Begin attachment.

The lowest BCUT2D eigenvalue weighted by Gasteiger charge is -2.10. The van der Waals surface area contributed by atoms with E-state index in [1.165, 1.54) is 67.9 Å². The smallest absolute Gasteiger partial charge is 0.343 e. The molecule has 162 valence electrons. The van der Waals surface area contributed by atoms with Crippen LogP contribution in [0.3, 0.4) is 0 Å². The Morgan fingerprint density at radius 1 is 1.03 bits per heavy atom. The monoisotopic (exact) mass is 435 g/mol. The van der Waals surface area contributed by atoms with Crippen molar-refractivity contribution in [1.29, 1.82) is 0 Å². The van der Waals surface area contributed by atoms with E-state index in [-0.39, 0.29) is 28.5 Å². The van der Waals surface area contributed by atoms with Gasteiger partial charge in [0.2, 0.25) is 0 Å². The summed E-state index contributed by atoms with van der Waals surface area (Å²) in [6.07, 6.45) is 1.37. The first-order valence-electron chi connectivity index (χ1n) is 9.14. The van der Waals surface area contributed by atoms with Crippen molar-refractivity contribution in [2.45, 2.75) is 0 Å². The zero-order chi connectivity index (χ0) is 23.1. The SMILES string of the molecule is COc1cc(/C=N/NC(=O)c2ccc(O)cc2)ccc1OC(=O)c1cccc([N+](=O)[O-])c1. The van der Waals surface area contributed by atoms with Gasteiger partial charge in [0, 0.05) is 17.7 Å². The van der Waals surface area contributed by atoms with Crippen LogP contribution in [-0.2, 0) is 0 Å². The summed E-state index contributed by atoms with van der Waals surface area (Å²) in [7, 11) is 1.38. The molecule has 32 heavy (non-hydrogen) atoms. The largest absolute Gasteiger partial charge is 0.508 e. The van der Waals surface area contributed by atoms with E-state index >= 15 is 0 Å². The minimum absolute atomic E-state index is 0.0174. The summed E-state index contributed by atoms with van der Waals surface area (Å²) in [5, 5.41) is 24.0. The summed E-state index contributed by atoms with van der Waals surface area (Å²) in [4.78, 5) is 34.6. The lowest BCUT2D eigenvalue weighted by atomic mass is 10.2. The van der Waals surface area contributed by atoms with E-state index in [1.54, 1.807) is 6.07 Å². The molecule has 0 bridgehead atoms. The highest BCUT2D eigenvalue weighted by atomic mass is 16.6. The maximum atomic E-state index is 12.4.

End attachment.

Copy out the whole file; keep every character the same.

The lowest BCUT2D eigenvalue weighted by Gasteiger charge is -2.10. The van der Waals surface area contributed by atoms with E-state index in [1.165, 1.54) is 67.9 Å². The smallest absolute Gasteiger partial charge is 0.343 e. The molecule has 162 valence electrons. The van der Waals surface area contributed by atoms with Crippen LogP contribution in [0.3, 0.4) is 0 Å². The Morgan fingerprint density at radius 1 is 1.03 bits per heavy atom. The monoisotopic (exact) mass is 435 g/mol. The van der Waals surface area contributed by atoms with Crippen molar-refractivity contribution in [1.29, 1.82) is 0 Å². The van der Waals surface area contributed by atoms with E-state index in [-0.39, 0.29) is 28.5 Å². The van der Waals surface area contributed by atoms with Gasteiger partial charge in [0.2, 0.25) is 0 Å². The summed E-state index contributed by atoms with van der Waals surface area (Å²) in [6.07, 6.45) is 1.37. The first-order valence-electron chi connectivity index (χ1n) is 9.14. The van der Waals surface area contributed by atoms with Crippen molar-refractivity contribution in [2.45, 2.75) is 0 Å². The zero-order chi connectivity index (χ0) is 23.1. The SMILES string of the molecule is COc1cc(/C=N/NC(=O)c2ccc(O)cc2)ccc1OC(=O)c1cccc([N+](=O)[O-])c1. The van der Waals surface area contributed by atoms with Gasteiger partial charge in [0, 0.05) is 17.7 Å². The van der Waals surface area contributed by atoms with Crippen LogP contribution in [-0.2, 0) is 0 Å². The summed E-state index contributed by atoms with van der Waals surface area (Å²) in [7, 11) is 1.38. The molecule has 32 heavy (non-hydrogen) atoms. The largest absolute Gasteiger partial charge is 0.508 e. The van der Waals surface area contributed by atoms with E-state index >= 15 is 0 Å². The minimum absolute atomic E-state index is 0.0174. The summed E-state index contributed by atoms with van der Waals surface area (Å²) in [5, 5.41) is 24.0. The summed E-state index contributed by atoms with van der Waals surface area (Å²) in [4.78, 5) is 34.6. The lowest BCUT2D eigenvalue weighted by atomic mass is 10.2. The van der Waals surface area contributed by atoms with E-state index in [1.54, 1.807) is 6.07 Å². The molecule has 0 bridgehead atoms. The highest BCUT2D eigenvalue weighted by atomic mass is 16.6. The maximum atomic E-state index is 12.4.